• Sophia Wagner

Where You Bank Matters: Voting for the Future you Want with Your Bank

A quick guide to making more money and supporting your community by voting with your bank. This piece is a guest post from Sophia of Mighty Deposits.



Photo Credits: Unsplash

We vote with our ballots because our future depends on it. Did you know we can also vote for our future with our choice of a bank?


When money is deposited in a bank, the bank can lend or invest it in a variety of things - small businesses, speculative financial instruments, fossil fuel extraction, solar farms, mortgages for veterans, you name it. It differs drastically depending on the bank. These choices made by banks affect the well-being of our neighborhoods, the stability of our economy, and the quality of the air we breathe, both now and for decades to come.


Regardless of what you care about, the bank you choose ends up choosing what your money is used for. If you think of a bank as a factory, your deposits are a raw material and loans made by the bank are an end product. As a consumer, if you want to have an active voice in this process, you can choose your bank intentionally, and thereby have some control over the trajectory of your money.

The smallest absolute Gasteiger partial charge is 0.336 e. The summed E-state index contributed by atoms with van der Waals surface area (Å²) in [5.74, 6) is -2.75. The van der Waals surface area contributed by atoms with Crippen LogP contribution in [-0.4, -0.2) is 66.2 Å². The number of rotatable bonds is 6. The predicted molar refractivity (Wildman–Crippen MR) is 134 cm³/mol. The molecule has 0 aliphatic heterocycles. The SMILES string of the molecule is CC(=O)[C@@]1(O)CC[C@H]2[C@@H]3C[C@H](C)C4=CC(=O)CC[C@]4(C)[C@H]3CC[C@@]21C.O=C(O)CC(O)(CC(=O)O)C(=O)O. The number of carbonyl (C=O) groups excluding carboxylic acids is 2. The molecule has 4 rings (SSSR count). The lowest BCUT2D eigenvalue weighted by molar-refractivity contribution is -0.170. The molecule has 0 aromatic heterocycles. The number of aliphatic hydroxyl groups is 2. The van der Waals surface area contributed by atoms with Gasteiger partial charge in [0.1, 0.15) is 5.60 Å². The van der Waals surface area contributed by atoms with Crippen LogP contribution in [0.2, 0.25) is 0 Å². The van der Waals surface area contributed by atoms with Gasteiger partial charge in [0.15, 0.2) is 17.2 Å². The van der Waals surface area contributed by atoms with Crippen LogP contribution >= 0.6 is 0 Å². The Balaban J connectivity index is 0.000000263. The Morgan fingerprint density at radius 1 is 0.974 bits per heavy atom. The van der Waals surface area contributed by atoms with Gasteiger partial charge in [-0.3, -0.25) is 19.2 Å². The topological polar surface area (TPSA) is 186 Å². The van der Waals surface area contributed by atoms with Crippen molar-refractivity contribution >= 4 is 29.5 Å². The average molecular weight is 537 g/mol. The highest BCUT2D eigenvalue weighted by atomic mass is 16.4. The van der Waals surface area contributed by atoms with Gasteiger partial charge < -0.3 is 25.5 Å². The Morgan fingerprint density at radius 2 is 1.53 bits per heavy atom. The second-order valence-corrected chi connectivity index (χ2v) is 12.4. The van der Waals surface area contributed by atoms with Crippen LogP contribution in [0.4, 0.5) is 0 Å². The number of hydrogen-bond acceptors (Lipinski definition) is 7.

Plus, if you’re someone that’s already dedicated to justice or equity in your work or life, taking an extra moment to check up on your bank can help ensure your banking isn’t unintentionally undermining your other efforts. (Ex.: You donate $20 to an environmental organization, but your $1000 in your bank account is funding ecological destruction while you earned $1 in interest.)


Early in your career, there’s a good chance that the majority of your wealth is kept in bank accounts. That means your choice of bank or credit union can be one of the most socially and environmentally impactful decisions you can make with your money. If you’re interested in getting your money aligned with your values, the good news is that it can be easier than you might think.



💡 Quick Facts About Values-Aligned Banking:

  1. You can actually earn a higher interest rate

  2. It can take as little as 10 minutes to open a new bank account

  3. You have a lot of options: there are 10,000 banks and credit unions in the US



🤔 Common Questions About Switching to a Bank that Aligns with Your Values


Will I earn a worse interest rate if I switch banks?